Hey ex-NPB… I’ll drop on by and say Gudday mate… was worried you might have fallen away somewhere… sure hope not! Yes – it was… still not that comfy with it really. It’s opened up a huge can of worms and I’m wondering on the effort to stuff ’em all, back into their can! Not sure I can… not sure I ever really could. And I’m not my mother… go figure! We eventually live our own parent’s business – I’m not sure we can actually escape it mate. Hope this isn’t the case for you eh?!

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  9. Shelley says:

    I think it’s the case for all of us. Still, at least some of us know and understand our parents’ stories. It must be very confusing to deal with the consequences when you have no idea what lead where and why – if you see what I mean.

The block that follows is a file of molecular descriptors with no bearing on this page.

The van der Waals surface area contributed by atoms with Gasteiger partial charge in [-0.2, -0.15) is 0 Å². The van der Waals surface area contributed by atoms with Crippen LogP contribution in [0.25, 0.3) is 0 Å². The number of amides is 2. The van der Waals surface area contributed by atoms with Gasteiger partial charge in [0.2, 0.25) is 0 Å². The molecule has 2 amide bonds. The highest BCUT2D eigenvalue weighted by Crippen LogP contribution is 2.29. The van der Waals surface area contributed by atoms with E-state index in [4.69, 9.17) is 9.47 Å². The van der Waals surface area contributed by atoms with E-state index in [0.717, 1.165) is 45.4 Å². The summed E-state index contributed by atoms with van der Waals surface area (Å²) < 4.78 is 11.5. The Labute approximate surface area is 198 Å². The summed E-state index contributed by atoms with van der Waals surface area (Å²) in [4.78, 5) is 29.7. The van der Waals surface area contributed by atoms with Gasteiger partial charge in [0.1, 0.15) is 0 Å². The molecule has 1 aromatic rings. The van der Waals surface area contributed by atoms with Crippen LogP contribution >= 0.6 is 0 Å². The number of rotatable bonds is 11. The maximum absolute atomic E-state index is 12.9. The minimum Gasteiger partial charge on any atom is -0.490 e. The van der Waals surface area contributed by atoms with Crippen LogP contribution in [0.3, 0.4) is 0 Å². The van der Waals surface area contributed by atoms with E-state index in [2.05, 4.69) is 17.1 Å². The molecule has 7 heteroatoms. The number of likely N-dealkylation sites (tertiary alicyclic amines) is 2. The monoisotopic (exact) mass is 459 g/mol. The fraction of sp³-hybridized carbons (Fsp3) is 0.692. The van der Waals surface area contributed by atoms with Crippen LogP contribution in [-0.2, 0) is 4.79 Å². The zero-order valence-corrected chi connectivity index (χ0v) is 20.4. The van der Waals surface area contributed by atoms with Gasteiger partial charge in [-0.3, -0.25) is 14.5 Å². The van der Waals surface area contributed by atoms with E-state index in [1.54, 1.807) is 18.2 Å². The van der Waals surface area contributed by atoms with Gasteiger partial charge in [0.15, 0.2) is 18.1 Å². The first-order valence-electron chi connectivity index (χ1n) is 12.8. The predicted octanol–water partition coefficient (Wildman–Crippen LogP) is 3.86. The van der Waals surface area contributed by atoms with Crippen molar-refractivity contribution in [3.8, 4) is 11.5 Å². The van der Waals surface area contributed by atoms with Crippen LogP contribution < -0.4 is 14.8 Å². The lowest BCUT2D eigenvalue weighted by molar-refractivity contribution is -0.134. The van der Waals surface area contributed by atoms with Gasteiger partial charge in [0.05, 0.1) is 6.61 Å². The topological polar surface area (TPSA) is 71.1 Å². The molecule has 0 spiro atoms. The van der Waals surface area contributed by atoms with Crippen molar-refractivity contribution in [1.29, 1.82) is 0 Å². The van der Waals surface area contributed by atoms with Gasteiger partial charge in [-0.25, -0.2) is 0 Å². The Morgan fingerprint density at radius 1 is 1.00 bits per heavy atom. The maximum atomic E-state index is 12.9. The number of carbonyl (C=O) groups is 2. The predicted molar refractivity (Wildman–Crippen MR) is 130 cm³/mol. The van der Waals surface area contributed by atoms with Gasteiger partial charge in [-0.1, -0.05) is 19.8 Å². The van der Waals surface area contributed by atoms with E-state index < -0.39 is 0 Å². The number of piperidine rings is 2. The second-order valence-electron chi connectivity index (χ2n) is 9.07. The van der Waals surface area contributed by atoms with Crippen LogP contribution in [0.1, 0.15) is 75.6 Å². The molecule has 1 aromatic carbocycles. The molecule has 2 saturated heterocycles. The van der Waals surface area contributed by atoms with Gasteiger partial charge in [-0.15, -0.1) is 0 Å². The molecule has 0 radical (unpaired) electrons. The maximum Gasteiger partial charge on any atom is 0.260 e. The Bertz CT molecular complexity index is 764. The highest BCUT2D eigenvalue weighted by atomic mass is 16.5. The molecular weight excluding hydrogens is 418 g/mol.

I did kind of drop off for a while but here I am, back again

    I do Shelley. Who’d have thought another person’s life – a generation or more ago – could carry such consequence over into our lives eh – in such different ways, with such different stories. We learn so much later about this past – almost too late to do anything with it. That’s only IF you get to learn about it that is…

    … I feel for those who don’t sometimes – and I think the flip side of that (at times) might also be a ‘good’ thing.

    But hey – what would I know eh?

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  10. Shelley says:

    You know loads. Stop being so modest!

    What disturbs me is that we don’t only deal with the consequences of our parents’ lives. I can see a clear line through my mother’s family that goes back to her grandmother (at the very least) whose consequences I still feel. It may be too late to do anything but understanding is definitely important.